9. Straight after that, pour in the glaze ingredients near and on top of the fish.
  10. Let the liquid simmer off a little from the heat and then move the barramundi into the glaze and coat the underside.
  11. Turn over and coat the other side. You may want to let the glaze caramelize a little into the fish (i.e., ~1min in the pan)
  12. Take fish out and place on plate. Garnish with spring onion and chilli
  13. Get a new smallish pan or pot and heat oil and sesame oil until hot.
  14. Pour oil on top of the spring onion and chilli to let it cook a little
  15. Serve and enjoy with some rice!

Green mango salad

Although it looked delicious, my take on Luke Nguyen’s mango salad didn’t go too well. I think it came down to the green mango being too ripe and soft. Because of this, the salad wasn’t very crunchy. For the dressing, it tasted delicious on its own with a bit of sourness but when added to the mango it was way too sour. I also didn’t have most of herbs listed in the recipe.. I think they would have helped balance out the sourness and added the necessary freshness to the salad.

However, it was still something special that I’ve never had before and would try and perfect for next time. Especially as it heats up in Australia, this salad would be a great accompaniment to your bbqs.

For those making it themselves, I would probably get firmer unripe mangoes. I got mine from woolworths lol…. you might have to go to Cabramatta for some good ones. Also pick up some of those herbs listed while you’re there. Hope yours turns out better!


Pan fried salmon with black bean sauce

Sometimes a simple dish with one or two elements done ‘perfectly’ is better than one with many mediocre elements.

This salmon dish is one of those simpler dishes where if you get the salmon cooked just right, and the sauce adjusted to the right balance of flavour, you will be very satisfied. The slightly pungent fermented black beans matches really well with the subtle flavours of the salmon. Many people would probably think that a strong sauce would overpower a fish like salmon, but I think it accompanies it really well. Overall, it doesn’t take too much time to cook which is good because I am right in the midst of an exam block :/ but I’ve heard omega 3 really helps memory so that alright then… i think. Anyways, here’s a picture of the salmon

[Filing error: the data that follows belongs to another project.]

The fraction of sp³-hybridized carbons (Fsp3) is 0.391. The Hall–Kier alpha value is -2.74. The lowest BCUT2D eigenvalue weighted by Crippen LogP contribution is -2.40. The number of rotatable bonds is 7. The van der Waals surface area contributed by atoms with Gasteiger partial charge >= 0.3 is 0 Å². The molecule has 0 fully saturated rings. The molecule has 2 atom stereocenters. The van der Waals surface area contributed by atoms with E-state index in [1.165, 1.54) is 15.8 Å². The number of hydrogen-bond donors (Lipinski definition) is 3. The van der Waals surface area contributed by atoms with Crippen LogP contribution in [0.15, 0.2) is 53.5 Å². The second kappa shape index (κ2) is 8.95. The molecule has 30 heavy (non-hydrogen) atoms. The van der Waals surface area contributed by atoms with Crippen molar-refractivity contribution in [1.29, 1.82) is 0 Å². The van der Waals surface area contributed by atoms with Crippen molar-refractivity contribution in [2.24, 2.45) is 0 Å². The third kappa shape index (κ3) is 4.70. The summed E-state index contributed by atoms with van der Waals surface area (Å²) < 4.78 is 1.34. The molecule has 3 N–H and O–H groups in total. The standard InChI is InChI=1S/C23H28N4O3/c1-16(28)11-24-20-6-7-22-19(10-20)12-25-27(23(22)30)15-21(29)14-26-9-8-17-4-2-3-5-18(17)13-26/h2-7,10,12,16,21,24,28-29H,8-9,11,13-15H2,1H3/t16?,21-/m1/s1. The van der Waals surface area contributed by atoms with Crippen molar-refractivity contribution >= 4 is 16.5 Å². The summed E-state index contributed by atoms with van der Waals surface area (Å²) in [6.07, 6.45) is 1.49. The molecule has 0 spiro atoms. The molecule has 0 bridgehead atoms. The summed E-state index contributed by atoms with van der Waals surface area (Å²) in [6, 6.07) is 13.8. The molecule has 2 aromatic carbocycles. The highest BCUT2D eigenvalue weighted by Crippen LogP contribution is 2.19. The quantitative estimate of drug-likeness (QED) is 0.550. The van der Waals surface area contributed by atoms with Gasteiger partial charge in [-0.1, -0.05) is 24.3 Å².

Here’s an innards shot of the pink meat. I realised that the photo above doesn’t look too appetising, looks like a slab of brown something


Hmm the photos really don’t look good, I will have to look into fixing that after my exams



  • 1  fillet of salmon with skin on
  • 2 cloves of garlic chopped finely
  • 1-2 cm ginger chopped finely
  • 0.5 tsp of salt
  • Grind of pepper
  • 2 tbsp of oil
  • 2-3 tbsp fermented black beans chopped up roughly
  • 1 cup of chicken stock
  • 1 long red chilli
  • Dash of Shaoxing wine
  • 1 tbsp of soy sauce
  • Some sugar
  • Dash of oyster sauce
  • Dash of sesame oil
  • 1 tsp corn flour
  • 1 tbsp water
  • 2 green onion sliced finely


  1. Season salmon with salt and pepper, add a bit more salt on the skin because it makes it extra crispy
  2. Heat oil in pan on medium to high heat and place salmon in skin first
  3. Fry for around 4 min. You should be able to see the salmon change colour on the side. When you see the colour change up to half way flip the fillet and fry for another 4 minutes.. It really depends on the size of the fillet and the level of heat. You may have to cut it a bit open to see whether it is actually cooked. However keep in mind that seafood continues to cook after you take it off the heat, so if it is just about done, you should take it out.
  4. With the pan still on heat (you can turn it down to low-medium) add the ginger, garlic, chilli and black beans. Fry for a a bit without burning it
  5. Add a dash of shaoxing wine and let that cook off a bit, then add the  stock, soy sauce and oyster sauce and bring to a gentle boil. Taste and see whether you need to add any salt and pepper. You will need to add some sugar. Remember to keep tasting every time you add something. And remember to add things in smaller amounts if you are not confident… you don’t want to ruin your sauce with an overload of salt/sugar.